Tuesday, November 18, 2008

Amazon's Global CDN Storm Front

I've been traveling to California today for some upcoming cloud conferences, so I haven't had a chance to chime in on Amazon's CDN announcement. In case you haven't heard, Amazon Web Services has released their global content delivery service. That service is called Amazon CloudFront and it is ready for public use.

At first glance it looks awesome, a content distribution that uses a single REST-style POST... need I say more. But is it an Akamai killer? That's not so easy to answer. Traditionally most CDN's have been out of reach for the type of users that typical utilize amazon S3. (Smaller websites and startups) So I would say that this new commodity CDN opens a whole new potential market, the small to medium sized websites that until today haven't been able to effectively scale beyond the borders of the North America because simply the legacy CDN's weren't only addressing the needs of the startup.

Amazon says that the CDN service will have initially 14 edge locations (8 in the United States, 4 in Europe, and 2 in Asia) I think the question will be how quickly the large traditional CDN customer base (CNN, MTV, etc) will embrace this type of low cost service. A lot of the customers I've talked to have indicated that Amazon's complete lack of enterprise customer support is one the main reasons they haven't used the other AWS services. Will cost out weigh customer service?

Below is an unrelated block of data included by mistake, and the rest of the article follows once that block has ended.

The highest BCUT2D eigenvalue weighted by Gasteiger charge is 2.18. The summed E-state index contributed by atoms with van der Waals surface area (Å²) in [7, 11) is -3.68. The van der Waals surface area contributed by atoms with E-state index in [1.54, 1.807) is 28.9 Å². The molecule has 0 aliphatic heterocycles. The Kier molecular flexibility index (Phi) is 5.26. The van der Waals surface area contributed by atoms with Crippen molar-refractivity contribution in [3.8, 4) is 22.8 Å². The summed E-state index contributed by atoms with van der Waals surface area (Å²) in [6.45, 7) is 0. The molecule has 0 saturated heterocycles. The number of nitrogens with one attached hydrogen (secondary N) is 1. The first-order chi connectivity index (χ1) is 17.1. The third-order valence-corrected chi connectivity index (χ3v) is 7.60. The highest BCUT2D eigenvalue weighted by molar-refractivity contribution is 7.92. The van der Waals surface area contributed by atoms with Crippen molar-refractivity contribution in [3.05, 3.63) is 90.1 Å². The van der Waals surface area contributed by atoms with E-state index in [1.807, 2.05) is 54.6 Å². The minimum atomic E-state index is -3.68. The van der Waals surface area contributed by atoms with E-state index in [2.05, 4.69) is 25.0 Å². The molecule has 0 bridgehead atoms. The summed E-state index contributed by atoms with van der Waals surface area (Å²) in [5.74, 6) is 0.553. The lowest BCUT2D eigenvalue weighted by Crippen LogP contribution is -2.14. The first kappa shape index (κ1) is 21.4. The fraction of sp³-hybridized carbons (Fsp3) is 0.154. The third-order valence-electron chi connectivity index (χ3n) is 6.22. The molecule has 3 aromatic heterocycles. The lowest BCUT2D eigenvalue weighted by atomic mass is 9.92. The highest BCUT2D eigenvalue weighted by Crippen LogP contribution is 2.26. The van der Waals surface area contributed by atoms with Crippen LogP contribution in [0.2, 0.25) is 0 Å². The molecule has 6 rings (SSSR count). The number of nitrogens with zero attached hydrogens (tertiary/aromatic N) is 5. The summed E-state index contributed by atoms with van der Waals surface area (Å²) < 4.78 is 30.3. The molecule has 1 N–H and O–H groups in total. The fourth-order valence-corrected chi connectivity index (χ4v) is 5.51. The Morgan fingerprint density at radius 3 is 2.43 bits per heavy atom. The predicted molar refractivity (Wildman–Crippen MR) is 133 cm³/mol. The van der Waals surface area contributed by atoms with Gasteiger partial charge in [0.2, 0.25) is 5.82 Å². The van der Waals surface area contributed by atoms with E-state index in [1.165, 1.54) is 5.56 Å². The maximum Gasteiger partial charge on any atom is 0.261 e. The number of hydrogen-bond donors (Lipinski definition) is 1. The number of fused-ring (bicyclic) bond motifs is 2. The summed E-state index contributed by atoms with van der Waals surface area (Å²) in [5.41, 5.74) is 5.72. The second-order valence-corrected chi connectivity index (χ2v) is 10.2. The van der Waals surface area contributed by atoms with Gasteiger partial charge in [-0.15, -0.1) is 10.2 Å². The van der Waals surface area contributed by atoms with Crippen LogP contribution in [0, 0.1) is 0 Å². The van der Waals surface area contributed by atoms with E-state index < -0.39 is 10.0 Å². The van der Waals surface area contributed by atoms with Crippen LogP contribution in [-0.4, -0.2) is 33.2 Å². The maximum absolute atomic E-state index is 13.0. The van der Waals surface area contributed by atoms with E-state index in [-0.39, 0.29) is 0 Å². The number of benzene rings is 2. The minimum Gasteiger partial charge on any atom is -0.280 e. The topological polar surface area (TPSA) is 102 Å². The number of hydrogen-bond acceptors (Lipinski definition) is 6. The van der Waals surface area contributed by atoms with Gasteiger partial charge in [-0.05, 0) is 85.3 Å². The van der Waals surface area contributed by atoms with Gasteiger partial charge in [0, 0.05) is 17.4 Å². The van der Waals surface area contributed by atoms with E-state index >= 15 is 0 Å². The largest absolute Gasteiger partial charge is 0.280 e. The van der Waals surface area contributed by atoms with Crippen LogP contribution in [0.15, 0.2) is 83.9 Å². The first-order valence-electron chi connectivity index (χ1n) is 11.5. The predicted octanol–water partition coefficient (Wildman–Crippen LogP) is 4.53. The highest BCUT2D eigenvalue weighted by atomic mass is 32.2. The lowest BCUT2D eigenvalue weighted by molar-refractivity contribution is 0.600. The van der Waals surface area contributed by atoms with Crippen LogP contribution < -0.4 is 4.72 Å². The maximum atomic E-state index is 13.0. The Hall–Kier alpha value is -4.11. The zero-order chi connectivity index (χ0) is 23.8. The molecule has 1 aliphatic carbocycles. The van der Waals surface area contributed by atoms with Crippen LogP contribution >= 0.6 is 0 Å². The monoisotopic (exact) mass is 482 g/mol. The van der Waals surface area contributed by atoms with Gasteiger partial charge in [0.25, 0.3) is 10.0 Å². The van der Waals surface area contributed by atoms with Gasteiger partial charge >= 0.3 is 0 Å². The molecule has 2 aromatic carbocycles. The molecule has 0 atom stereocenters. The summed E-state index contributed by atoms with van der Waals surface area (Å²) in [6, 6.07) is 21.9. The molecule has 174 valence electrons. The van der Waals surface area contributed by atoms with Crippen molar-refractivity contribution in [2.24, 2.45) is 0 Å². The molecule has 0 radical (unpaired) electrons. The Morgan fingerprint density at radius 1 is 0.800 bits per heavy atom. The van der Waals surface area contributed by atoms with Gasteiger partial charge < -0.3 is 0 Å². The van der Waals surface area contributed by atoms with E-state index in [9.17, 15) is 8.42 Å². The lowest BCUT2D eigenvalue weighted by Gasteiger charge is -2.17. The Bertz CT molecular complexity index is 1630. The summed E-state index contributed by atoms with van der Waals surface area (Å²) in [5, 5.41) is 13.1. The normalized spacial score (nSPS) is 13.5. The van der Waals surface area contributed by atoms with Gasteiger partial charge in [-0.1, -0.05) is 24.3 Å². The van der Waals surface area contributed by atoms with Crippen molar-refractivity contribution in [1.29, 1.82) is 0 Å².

As for the question of whether or not larger enterprises will migrate to Amazon's CDN. I'd say some will and some won't, but at the end of the day, I feel the fortune 5,000,000 is a far bigger opportunity then the traditional enterprise customer and Amazon knows this all too well. CDN providers such as limelight and Akamai's have done a far better job providing a proactive CDN infrastructure that enables a global user base, but at a cost that is out of line with other hosting options. Amazon is a master of the commodity business. Business areas that have slight profit margin seem to be a prefer ed target. Mix in a industry ripe for disruption and you've got a potent combination. Watch out Akamai.

In the short term the key issue will probably be centered around the more cosmetic aspects of a CDN such as the reporting dashboards. In the longer term, just like in EC2, we'll probably start to see a great deal of innovation appearing on top of the Cloud Front service just like the ecosystem that appeared around the other AWS services, which is far more valuable then any single AWS service on it's own. In this ecosystem is Amazon's core advantage.

I also recently wrote about the opportunities for the content delivery cloud.

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